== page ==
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Journalist abducted by police regains freedom


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Mr Daniel Ojukwu, a journalist with the Foundation for Investigative Journalism who was kidnapped by the Intelligence Response Team of the Inspector General of Police has been released.

Ojukwu regained his freedom on Friday after 10 days in police custody.

This was disclosed by the media outlet on Friday on its website.

Ojukwu was said to have gone missing on Wednesday, May 1, his numbers were switched off and his whereabouts unknown to colleagues, family and friends.

Twenty-four hours after he went missing, FIJ made a missing person report at police stations in the area where Ojukwu was headed.

Ojukwu’s family subsequently got wind of his detention at Panti, where they were made to understand the authorities were accusing him of violating the 2015 Cybercrime Act.

Meanwhile, on Sunday morning, the Intelligence Response Team of the Inspector General of Police relocated him to the Nigeria Police Force National Cybercrime Centre in Abuja.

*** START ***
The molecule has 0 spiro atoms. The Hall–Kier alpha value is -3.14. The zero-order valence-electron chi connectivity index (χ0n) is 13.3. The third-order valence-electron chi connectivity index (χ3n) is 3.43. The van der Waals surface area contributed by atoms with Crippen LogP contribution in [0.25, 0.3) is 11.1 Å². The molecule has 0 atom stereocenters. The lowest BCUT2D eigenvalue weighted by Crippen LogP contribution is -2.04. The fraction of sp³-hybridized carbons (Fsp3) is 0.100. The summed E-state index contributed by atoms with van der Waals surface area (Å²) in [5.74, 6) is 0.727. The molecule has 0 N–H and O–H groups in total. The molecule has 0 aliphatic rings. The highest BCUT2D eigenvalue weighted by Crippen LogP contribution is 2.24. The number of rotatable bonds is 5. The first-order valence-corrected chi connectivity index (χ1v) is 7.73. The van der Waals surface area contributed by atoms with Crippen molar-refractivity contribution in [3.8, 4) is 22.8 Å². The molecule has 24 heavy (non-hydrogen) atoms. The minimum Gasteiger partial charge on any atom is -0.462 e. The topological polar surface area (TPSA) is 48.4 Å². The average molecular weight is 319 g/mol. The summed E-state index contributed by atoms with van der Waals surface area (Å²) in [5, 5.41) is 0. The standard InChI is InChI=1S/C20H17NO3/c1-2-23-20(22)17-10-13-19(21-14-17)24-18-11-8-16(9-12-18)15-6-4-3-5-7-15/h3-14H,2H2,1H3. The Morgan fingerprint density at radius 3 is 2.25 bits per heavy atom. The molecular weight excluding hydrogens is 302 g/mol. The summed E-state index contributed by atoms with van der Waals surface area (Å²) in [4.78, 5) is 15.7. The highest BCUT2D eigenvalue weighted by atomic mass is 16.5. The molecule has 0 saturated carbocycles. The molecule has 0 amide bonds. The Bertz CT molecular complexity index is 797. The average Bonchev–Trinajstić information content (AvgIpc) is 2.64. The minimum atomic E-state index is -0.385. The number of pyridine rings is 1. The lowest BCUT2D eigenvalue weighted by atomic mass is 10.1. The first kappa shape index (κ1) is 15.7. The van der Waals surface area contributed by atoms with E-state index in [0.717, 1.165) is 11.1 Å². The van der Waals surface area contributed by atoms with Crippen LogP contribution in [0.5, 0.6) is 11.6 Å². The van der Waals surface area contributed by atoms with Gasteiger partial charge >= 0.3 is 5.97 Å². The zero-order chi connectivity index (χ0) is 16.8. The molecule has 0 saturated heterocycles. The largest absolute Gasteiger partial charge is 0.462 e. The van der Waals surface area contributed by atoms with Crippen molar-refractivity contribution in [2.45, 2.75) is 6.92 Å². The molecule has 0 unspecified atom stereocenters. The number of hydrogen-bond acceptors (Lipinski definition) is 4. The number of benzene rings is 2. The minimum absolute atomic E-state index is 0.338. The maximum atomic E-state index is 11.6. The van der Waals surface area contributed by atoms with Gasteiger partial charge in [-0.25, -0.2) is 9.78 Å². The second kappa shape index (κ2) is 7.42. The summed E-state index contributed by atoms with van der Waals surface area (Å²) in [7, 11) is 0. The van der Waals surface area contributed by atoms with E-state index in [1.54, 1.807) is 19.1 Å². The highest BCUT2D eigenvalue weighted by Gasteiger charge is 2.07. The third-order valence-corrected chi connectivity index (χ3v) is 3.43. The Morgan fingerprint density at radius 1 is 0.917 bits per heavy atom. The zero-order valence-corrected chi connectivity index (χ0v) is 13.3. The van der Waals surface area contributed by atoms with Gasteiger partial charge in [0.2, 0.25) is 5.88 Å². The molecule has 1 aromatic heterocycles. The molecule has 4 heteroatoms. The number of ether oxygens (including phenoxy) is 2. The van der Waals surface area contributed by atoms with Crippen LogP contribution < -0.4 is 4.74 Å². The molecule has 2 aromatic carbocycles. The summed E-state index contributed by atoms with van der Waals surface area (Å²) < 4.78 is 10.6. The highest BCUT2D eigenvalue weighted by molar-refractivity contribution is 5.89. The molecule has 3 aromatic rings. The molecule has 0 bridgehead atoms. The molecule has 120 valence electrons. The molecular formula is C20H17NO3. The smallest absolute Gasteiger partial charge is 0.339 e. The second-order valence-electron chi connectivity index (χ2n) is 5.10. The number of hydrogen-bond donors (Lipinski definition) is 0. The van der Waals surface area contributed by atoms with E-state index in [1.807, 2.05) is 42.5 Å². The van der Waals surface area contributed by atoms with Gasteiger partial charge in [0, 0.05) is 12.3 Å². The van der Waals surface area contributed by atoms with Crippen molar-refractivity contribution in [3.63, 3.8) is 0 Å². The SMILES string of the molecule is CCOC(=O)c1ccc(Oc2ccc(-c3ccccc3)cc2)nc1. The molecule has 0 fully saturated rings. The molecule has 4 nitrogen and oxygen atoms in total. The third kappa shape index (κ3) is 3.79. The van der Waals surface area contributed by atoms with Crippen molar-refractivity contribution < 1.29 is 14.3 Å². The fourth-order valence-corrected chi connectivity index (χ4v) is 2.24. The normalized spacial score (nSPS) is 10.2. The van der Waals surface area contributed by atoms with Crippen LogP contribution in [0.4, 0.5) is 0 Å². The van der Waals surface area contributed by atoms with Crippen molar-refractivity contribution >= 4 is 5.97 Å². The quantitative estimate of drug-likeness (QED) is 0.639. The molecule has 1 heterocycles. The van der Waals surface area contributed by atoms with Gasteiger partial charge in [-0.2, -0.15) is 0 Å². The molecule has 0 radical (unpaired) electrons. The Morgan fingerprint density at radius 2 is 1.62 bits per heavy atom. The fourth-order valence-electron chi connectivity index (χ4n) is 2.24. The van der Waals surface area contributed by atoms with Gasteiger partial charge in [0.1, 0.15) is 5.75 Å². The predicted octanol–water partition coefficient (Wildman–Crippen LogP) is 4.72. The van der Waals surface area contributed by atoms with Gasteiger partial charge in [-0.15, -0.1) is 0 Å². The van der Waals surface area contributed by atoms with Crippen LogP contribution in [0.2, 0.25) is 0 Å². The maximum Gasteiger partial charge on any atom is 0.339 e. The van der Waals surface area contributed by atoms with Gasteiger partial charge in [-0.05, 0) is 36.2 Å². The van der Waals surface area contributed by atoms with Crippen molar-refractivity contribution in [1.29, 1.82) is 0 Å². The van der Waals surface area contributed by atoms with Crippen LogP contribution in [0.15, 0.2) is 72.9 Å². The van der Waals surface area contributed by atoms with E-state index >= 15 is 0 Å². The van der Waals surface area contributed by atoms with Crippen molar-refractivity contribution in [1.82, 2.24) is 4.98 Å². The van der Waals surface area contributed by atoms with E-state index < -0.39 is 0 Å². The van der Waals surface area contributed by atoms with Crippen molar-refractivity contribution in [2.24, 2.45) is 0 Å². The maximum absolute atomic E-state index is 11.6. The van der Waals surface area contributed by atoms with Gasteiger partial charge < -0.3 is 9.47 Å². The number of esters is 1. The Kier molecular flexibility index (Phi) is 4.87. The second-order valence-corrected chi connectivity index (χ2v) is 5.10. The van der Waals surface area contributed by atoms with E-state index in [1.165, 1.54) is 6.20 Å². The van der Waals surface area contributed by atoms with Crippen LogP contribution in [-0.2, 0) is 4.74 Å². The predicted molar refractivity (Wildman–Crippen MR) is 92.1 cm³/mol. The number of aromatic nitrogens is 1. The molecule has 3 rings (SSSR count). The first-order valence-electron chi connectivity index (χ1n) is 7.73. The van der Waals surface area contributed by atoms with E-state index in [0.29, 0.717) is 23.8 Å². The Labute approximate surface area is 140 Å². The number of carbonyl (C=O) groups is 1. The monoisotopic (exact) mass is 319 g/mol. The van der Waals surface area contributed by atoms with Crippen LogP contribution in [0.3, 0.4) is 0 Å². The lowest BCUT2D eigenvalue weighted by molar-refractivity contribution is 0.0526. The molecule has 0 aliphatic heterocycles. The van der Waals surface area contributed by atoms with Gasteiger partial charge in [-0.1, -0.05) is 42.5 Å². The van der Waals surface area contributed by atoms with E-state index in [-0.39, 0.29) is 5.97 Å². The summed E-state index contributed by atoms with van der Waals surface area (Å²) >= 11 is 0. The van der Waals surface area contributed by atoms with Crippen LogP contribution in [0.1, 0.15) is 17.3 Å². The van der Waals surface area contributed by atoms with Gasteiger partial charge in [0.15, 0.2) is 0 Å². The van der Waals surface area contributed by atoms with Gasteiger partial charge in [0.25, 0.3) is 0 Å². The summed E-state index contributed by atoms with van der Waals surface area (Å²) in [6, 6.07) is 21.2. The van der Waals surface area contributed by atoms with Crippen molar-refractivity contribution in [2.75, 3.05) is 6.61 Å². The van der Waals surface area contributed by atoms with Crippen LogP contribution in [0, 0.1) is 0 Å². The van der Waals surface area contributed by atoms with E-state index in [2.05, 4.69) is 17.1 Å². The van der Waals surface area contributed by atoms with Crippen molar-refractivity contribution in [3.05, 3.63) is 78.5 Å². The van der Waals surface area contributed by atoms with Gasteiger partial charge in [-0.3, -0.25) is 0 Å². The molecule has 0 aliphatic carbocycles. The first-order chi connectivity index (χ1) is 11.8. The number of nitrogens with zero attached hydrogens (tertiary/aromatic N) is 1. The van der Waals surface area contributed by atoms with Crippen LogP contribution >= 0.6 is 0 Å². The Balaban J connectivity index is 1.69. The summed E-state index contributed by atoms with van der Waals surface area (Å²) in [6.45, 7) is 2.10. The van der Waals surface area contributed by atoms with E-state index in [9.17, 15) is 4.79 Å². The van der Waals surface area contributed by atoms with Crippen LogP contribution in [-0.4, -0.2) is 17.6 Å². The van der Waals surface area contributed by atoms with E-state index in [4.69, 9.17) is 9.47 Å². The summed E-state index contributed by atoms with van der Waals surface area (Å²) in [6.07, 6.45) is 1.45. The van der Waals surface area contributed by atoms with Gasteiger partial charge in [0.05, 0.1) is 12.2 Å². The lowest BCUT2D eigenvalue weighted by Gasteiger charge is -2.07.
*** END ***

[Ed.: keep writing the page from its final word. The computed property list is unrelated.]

The police gave FIJ’s lawyers and negotiators led by the publisher of SaharaReporters, Omoyele Sowore; chairman of Nigeria Union of Journalists FCT Correspondent’s Chapel Jide Oyekunle; and Bukky Shonibare, chairman of FIJ’s Board of Trustees stringent bail conditions.

On Thursday, some Civil Society Organisations and journalists stormed the Force Headquarters in Abuja to demand the release of Ojukwu.

The protesters include a legal practitioner, Deji Adeyanju; a Pro-democracy activist and presidential candidate of the African Action Congress in the 2023 general elections, Sowore; amongst others.

The protesters were seen carrying banners with the inscriptions, ‘Free Daniel Ojukwu,’ ‘No to a police state,’ Journalism is not a crime,’ and ‘Stop the impunity.’

However, after civil society organisations marched to the Force Headquarters on Thursday to press for his release, the police started to soft-pedal, leading to his eventual release on Friday.

“Daniel Ojukwu’s case is one of the most egregious cases of human rights violation and misuse of the powers of the Police against journalists,” said Abimbola Ojenike, Managing Partner of Slingstone LP, FIJ’s attorneys.

“This will not go unchallenged. There’s a significant public interest in Daniel’s human rights enforcement action that goes beyond just this violation. The constitutional right to free speech is dead if journalists can no longer expose the malfeasance in government officials without fear or oppression.”

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